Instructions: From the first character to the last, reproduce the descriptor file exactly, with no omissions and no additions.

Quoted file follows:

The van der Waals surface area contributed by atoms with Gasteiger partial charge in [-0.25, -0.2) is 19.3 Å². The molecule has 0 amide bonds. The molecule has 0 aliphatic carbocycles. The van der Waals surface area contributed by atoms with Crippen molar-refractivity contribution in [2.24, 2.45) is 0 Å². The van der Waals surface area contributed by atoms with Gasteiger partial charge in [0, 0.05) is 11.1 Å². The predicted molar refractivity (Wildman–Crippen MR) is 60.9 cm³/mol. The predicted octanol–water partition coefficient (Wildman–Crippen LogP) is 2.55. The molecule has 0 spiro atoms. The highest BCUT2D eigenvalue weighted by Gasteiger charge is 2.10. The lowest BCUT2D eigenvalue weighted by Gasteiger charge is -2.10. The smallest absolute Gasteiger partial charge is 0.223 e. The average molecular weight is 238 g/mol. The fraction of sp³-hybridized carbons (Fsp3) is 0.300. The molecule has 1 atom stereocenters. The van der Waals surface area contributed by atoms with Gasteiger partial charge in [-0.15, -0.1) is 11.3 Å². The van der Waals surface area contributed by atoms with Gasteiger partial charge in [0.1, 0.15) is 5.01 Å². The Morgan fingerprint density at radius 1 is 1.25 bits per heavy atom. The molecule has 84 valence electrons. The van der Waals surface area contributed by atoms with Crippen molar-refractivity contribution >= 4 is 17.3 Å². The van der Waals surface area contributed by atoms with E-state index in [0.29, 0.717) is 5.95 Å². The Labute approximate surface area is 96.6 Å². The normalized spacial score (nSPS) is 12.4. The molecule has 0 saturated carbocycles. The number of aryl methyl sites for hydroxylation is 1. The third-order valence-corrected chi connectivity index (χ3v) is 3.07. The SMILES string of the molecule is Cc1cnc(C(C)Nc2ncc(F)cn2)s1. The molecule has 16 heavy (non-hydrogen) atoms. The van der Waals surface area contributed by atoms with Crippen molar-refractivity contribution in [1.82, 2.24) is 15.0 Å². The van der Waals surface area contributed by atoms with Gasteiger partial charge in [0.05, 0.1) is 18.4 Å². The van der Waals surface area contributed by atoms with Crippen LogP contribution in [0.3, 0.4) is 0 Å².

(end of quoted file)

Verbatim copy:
The van der Waals surface area contributed by atoms with Gasteiger partial charge in [-0.25, -0.2) is 19.3 Å². The molecule has 0 amide bonds. The molecule has 0 aliphatic carbocycles. The van der Waals surface area contributed by atoms with Crippen molar-refractivity contribution in [2.24, 2.45) is 0 Å². The van der Waals surface area contributed by atoms with Gasteiger partial charge in [0, 0.05) is 11.1 Å². The predicted molar refractivity (Wildman–Crippen MR) is 60.9 cm³/mol. The predicted octanol–water partition coefficient (Wildman–Crippen LogP) is 2.55. The molecule has 0 spiro atoms. The highest BCUT2D eigenvalue weighted by Gasteiger charge is 2.10. The lowest BCUT2D eigenvalue weighted by Gasteiger charge is -2.10. The smallest absolute Gasteiger partial charge is 0.223 e. The average molecular weight is 238 g/mol. The fraction of sp³-hybridized carbons (Fsp3) is 0.300. The molecule has 1 atom stereocenters. The van der Waals surface area contributed by atoms with Gasteiger partial charge in [-0.15, -0.1) is 11.3 Å². The van der Waals surface area contributed by atoms with Gasteiger partial charge in [0.1, 0.15) is 5.01 Å². The Morgan fingerprint density at radius 1 is 1.25 bits per heavy atom. The molecule has 84 valence electrons. The van der Waals surface area contributed by atoms with Crippen molar-refractivity contribution >= 4 is 17.3 Å². The van der Waals surface area contributed by atoms with E-state index in [0.29, 0.717) is 5.95 Å². The Labute approximate surface area is 96.6 Å². The normalized spacial score (nSPS) is 12.4. The molecule has 0 saturated carbocycles. The number of aryl methyl sites for hydroxylation is 1. The third-order valence-corrected chi connectivity index (χ3v) is 3.07. The SMILES string of the molecule is Cc1cnc(C(C)Nc2ncc(F)cn2)s1. The molecule has 16 heavy (non-hydrogen) atoms. The van der Waals surface area contributed by atoms with Crippen molar-refractivity contribution in [1.82, 2.24) is 15.0 Å². The van der Waals surface area contributed by atoms with Gasteiger partial charge in [0.05, 0.1) is 18.4 Å². The van der Waals surface area contributed by atoms with Crippen LogP contribution in [0.3, 0.4) is 0 Å².